Thursday, 6 December 2018

A stroll across the ‘Living
Bridge’ in Limerick, Ireland’s
longest pedestrian bridge

Sunset at the Living Bridge, linking two side of the University of Limerick campus, in Co Limerick and Co Clare (Photograph: Patrick Comerford, 2018)

Patrick Comerford

After lunch in the East Room in Plassey House on the campus of the University of Limerick at the end of last week, two of us strolled through the university campus and walked across ‘The Living Bridge’, a unique design by the London-based architects WilkinsonEyre.

The Living Bridge, with its light, undulating profile, is a pedestrian bridge across the River Shannon linking the University of Limerick’s campus in Co Limerick with Co Clare. At 350 metres, it is the longest pedestrian bridge in Ireland. It consists of seven 50-metre spans linked together by piers that create four platforms of refuge for walkers.

The steel footbridge was designed as a large sweeping arch gently resting on strategically positioned piers dotted through the river, joining the established Co Limerick campus to the south with the new sites in Co Clare on the north bank.

Respecting the area’s conservation heritage, the bridge was built off-site and then carefully installed across the river.

The footbridge has a smoothly curving profile, creating an organic dialogue with the unique natural setting. The platforms are designed to accommodate social gatherings, informal teaching sessions, music and dance performances, as well as a wide array of educational, social and cultural activities – all contributing to the vision of a ‘living’ bridge.

The smoothly curving profile of the ‘Living Bridge’ creates an organic dialogue with its unique natural setting (Photograph: Patrick Comerford, 2018)

The bridge alternates between rhythms of bridge and island, with light-weight bridge structures joining to more solid pier locations. This is reflected by the change in construction materials from steel to concrete and the transition from open parapets to solid pillars and glazed side walls that shelter those who cross this animated facility.

The architects designed the bridge to move in a beautiful flowing line across the Shannon, mirroring the river. The design conveys the sense of a series of bridges leaping from pier to pier, each supported by one of the existing islands in the riverbed. This gives all who cross the bridge the sense that we are crossing the river on stepping stones.

Access to the bridge from the south campus is through what looks like a hidden gateway in the Millstream Courtyard. The bridge provides a vital link between the Glucksman Library, Concert Hall and Millstream developments to the Health Sciences and the new Irish World Academy of Music and Dance on the north bank. Once you travel over the bridge, an impressive plaza welcomes you into Co Clare.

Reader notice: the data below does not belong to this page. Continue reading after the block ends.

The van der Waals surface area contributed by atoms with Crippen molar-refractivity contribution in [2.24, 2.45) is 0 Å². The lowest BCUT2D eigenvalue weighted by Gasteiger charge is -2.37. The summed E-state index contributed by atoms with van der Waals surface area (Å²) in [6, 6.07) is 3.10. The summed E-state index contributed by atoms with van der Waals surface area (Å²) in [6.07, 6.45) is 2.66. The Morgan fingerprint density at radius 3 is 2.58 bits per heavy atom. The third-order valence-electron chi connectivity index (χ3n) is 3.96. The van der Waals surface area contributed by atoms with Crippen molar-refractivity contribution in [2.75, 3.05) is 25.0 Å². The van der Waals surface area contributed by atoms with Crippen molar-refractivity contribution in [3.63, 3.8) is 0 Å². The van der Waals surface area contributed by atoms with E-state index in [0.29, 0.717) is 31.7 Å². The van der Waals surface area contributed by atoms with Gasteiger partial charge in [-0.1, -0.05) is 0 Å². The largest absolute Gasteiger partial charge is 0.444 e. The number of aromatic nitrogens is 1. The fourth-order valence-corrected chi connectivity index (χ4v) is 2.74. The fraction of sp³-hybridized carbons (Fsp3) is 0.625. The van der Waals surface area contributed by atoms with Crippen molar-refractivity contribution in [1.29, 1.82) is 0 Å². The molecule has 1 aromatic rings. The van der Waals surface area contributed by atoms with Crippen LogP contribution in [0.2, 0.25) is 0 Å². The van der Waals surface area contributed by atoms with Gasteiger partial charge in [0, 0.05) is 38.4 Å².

The River Shannon seen from the ‘Living Bridge’ (Photograph: Patrick Comerford, 2018; click on image for full-screen view)

The bridge was designed by the London-based architects WilkinsonEyre to provide social and cultural space that would encourage pedestrians to rest a while as they cross along the gently curved structure. At this point on the Shannon it is wide and shallow, with many wooded islands that provide varied views and support for the piers. The deck is supported by two underslung catenary cables.

WilkinsonEyre dates from 1983, when Chris Wilkinson founded Chris Wilkinson Architects. He was joined by Jim Eyre as a partner in 1987 and the practice was renamed WilkinsonEyre in 1999. The practice has led the completion of many high-profiled projects, including Gateshead Millennium Bridge, Cooled Conservatories Gardens by the Bay, Oxford’s Weston Library and Guangzhou International Finance Centre.

The Living Bridge project was resourced through a partnership of private and public funding. Arup Consulting Engineers in Dublin developed the construction methodology with every effort to minimise the environmental impact during the construction works.

The project was financed through a public-private partnership, and construction was undertaken by Eiffel Constructions Metalliques, France’s largest bridge builder. Kerin Contract Management in Limerick managed the project, and it was completed in November 2007 at a cost of €12 million.

The bridge has received the RIBA European Award and was the winner in the Institution of Structural Engineers structural awards for Pedestrian Bridges in 2008. That year the French Steel Construction Syndicate declared it the most beautiful steel work in the Bridges Category.

The Living Bridge was designed by the London-based architects WilkinsonEyre to provide social and cultural space (Photograph: Patrick Comerford, 2018)

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